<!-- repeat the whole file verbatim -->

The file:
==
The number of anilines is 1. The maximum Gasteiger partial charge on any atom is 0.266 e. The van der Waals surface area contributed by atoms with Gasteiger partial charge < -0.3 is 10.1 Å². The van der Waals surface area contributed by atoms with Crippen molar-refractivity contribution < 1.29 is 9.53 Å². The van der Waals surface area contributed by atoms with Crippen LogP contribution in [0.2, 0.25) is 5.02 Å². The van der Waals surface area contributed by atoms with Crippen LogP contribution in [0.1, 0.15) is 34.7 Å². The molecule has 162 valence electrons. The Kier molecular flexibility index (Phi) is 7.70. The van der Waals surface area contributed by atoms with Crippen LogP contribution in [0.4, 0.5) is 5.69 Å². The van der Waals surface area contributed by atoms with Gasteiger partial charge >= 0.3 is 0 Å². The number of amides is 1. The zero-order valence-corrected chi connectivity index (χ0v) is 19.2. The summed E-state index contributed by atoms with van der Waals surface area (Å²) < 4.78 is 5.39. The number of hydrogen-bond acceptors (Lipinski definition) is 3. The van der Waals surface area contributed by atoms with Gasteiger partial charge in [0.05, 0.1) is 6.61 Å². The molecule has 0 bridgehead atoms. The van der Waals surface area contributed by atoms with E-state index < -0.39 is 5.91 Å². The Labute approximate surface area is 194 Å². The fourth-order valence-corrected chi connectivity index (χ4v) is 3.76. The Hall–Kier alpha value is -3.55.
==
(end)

The number of anilines is 1. The maximum Gasteiger partial charge on any atom is 0.266 e. The van der Waals surface area contributed by atoms with Gasteiger partial charge < -0.3 is 10.1 Å². The van der Waals surface area contributed by atoms with Crippen molar-refractivity contribution < 1.29 is 9.53 Å². The van der Waals surface area contributed by atoms with Crippen LogP contribution in [0.2, 0.25) is 5.02 Å². The van der Waals surface area contributed by atoms with Crippen LogP contribution in [0.1, 0.15) is 34.7 Å². The molecule has 162 valence electrons. The Kier molecular flexibility index (Phi) is 7.70. The van der Waals surface area contributed by atoms with Crippen LogP contribution in [0.4, 0.5) is 5.69 Å². The van der Waals surface area contributed by atoms with Gasteiger partial charge >= 0.3 is 0 Å². The number of amides is 1. The zero-order valence-corrected chi connectivity index (χ0v) is 19.2. The summed E-state index contributed by atoms with van der Waals surface area (Å²) < 4.78 is 5.39. The number of hydrogen-bond acceptors (Lipinski definition) is 3. The van der Waals surface area contributed by atoms with Gasteiger partial charge in [0.05, 0.1) is 6.61 Å². The molecule has 0 bridgehead atoms. The van der Waals surface area contributed by atoms with E-state index < -0.39 is 5.91 Å². The Labute approximate surface area is 194 Å². The fourth-order valence-corrected chi connectivity index (χ4v) is 3.76. The Hall–Kier alpha value is -3.55.